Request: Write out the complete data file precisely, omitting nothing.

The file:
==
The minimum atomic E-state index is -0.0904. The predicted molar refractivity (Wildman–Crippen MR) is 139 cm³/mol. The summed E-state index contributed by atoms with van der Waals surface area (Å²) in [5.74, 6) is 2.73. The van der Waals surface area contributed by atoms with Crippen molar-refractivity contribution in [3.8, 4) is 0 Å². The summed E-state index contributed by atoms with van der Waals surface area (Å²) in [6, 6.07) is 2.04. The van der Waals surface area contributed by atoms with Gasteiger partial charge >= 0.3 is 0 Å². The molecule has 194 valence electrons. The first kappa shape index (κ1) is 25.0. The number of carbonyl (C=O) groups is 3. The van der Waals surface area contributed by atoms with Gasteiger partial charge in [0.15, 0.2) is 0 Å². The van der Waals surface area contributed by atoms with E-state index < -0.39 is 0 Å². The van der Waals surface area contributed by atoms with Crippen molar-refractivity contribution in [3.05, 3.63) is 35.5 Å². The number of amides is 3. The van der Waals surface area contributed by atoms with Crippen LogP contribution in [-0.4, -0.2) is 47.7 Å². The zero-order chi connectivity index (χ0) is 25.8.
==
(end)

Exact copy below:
The minimum atomic E-state index is -0.0904. The predicted molar refractivity (Wildman–Crippen MR) is 139 cm³/mol. The summed E-state index contributed by atoms with van der Waals surface area (Å²) in [5.74, 6) is 2.73. The van der Waals surface area contributed by atoms with Crippen molar-refractivity contribution in [3.8, 4) is 0 Å². The summed E-state index contributed by atoms with van der Waals surface area (Å²) in [6, 6.07) is 2.04. The van der Waals surface area contributed by atoms with Gasteiger partial charge >= 0.3 is 0 Å². The molecule has 194 valence electrons. The first kappa shape index (κ1) is 25.0. The number of carbonyl (C=O) groups is 3. The van der Waals surface area contributed by atoms with Gasteiger partial charge in [0.15, 0.2) is 0 Å². The van der Waals surface area contributed by atoms with E-state index < -0.39 is 0 Å². The van der Waals surface area contributed by atoms with Crippen molar-refractivity contribution in [3.05, 3.63) is 35.5 Å². The number of amides is 3. The van der Waals surface area contributed by atoms with Crippen LogP contribution in [-0.4, -0.2) is 47.7 Å². The zero-order chi connectivity index (χ0) is 25.8.